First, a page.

Alexandra Peck

Assistant Professor | Audain Chair in Historical Indigenous Art
location_on Lasserre 411

Research Area

Education

PhD (Brown)
MA (Brown)
BA (Seattle)

About

Dr. Alexandra M. Peck is an anthropologist, art historian, and material culture specialist whose scholarship primarily concerns Native tribes and First Nations in the Pacific Northwest. Using a multi-modal approach, she draws upon oral histories, objects, interviews, land-based knowledge, and archives to shed a comprehensive light on historical Northwest Coast art. Her work examines how art and artifact represent experiences of cultural exchange, adaptation, and change, with an emphasis on Coast Salish territories during and prior to the colonial period. Peck is particularly interested in the unique anomalies, contradictions, and ironies communicated in Northwest Coast art, as well as highlighting underrepresented and underrecognized artists and makers of the past.

With Dr. Adam Rorabaugh at Simon Fraser University, Peck serves as co-editor of Archaeology in Washington. Her past research investigated the intersections of totem poles, land reclamation, and modern Coast Salish identity, which form the basis for her first book, Totem Poles, a New Mode of Cultural Heritage? The Jamestown S’Klallam Tribe’s Efforts to Restore Native Presence, Preserve History, & Combat Settler Colonial Amnesia. Peck’s prior publications explored the role of traditional waterways in Coast Salish women’s art forms, competing narratives symbolized by totem poles, ancient Coast Salish mortuary practices, living history museums in New England, and Tlingit regalia in the Journal of Northwest Anthropology and the Journal of American History. Her current projects are diverse, and embrace Indigenous cartography and decolonizing the idea of wilderness via art, as well as Pueblo-made tourist ceramics of the railroad era and gambling artifacts in ancient Indigenous societies.

Peck’s scholarship has been funded by institutions such as the Wenner-Gren Foundation for Anthropological Research, the Andrew W. Mellon Foundation, and the Ruth Landes Memorial Research Fund, via the Reed Foundation. Awarded her Ph.D. from Brown University, where she was a student of Drs. Patricia Rubertone and Robert Preucel, she also holds a certificate from Brown University’s John Nicholas Brown Center for Public Humanities & Cultural Heritage. Peck has worked as a NAGPRA consultant for New England museums including the Smith College Museum of Art and the Rhode Island School of Design (RISD) Museum. In 2017, she completed a survey of Coast Salish tribal museums in Washington. In addition, she has curated and acted as a consultant for various museum, gallery, and university exhibits. Exhibit themes included 20th century female Native artists and collectors, contemporary Coast Salish and Makah art, the material culture of enslaved Indigenous and African American individuals, the 2016 Standing Rock/Dakota Access Pipeline (DAPL) protests, and historical Inuit experiences with anthropologists and archaeologists.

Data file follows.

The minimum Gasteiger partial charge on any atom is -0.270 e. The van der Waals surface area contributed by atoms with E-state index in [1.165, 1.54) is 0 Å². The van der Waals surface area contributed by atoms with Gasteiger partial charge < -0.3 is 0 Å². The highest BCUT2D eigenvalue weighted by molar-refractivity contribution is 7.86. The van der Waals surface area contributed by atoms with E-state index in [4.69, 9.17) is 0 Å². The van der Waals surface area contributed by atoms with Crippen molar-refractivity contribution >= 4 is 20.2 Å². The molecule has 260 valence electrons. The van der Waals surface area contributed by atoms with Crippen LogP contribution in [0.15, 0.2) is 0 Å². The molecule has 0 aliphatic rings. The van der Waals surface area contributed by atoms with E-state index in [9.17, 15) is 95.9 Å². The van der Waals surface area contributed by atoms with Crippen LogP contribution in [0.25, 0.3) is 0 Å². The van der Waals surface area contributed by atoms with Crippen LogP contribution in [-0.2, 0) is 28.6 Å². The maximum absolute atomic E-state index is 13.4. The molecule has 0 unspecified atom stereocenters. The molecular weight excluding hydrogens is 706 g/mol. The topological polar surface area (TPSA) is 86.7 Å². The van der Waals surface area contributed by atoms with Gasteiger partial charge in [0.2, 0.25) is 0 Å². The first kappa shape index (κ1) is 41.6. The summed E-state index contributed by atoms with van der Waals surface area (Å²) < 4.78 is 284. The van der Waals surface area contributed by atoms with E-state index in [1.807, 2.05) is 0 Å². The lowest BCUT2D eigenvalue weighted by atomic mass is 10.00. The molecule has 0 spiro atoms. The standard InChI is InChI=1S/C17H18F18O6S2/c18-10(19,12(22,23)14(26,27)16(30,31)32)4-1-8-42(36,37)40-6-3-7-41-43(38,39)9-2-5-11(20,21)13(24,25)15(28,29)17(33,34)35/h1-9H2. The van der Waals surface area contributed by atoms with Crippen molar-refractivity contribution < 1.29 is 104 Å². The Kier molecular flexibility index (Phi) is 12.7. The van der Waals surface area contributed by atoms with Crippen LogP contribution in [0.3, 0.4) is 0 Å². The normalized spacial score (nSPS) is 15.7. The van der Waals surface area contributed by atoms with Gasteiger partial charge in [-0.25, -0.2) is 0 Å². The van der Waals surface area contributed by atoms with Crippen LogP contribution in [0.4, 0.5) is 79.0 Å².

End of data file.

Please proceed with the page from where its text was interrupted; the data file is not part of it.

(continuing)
Prior to joining AHVA, Peck served as Visiting Scholar of Indigenous Studies at the University of Minnesota-Twin Cities’ Institute for Advanced Study, where her work with local Ojibwe and Dakota communities was supported by the Mellon Environmental, Place, & Community Initiative. While at the University of Minnesota, she was also a Residential Fellow at the Institute for Advanced Study and a Visiting Art Critic for the Art Department. At UBC, Peck teaches courses on Native North American art, placing equal emphasis on both the aesthetic and cultural significance of historical objects.


Research

Native American & First Nations art (pre-colonial and early colonial), Northwest Coast art, archaeology, material culture, cultural adaptation and exchange


Publications

“Mariners, Makers, Matriarchs: Changing Relationships Between Coast Salish Women & Water,” Open Rivers: Rethinking Water, Place, & Community 21, no.1 (2022): 7-29.

“Deconstructing Cultural Patterns in Anthropology: Totem Poles & the Diverse Native Narratives That They Elicit,” in Decolonizing Place-Based Arts Research, ed. Mary Modeen (University of Dundee Press, 2021), 22-33.

“‘We Didn’t Go Anywhere’: Restoring Jamestown S’Klallam Presence, Combating Settler Colonial Amnesia, & Engaging with Non-Natives in Western Washington,” Journal of Northwest Anthropology 55, no. 1 (2021): 105-134.

“Coast Salish Social Complexity, Community Ties, & Resistance: Using Mortuary Analysis to Identify Changes in Coast Salish Society Before, During, & After the Early Colonial Period,” Journal of Northwest Anthropology 54, no. 2 (2020): 175-202.

“Wampanoag Homesite: Plimoth Plantation, Plymouth, Massachusetts,” Journal of American History 105, no. 3 (2018): 625-630.

“Give & Take: Shakee.át Entanglements,” Manual: A Journal About Art & Its Making 8, no.1 (2017): 51-60. Co-authored with Robert Preucel.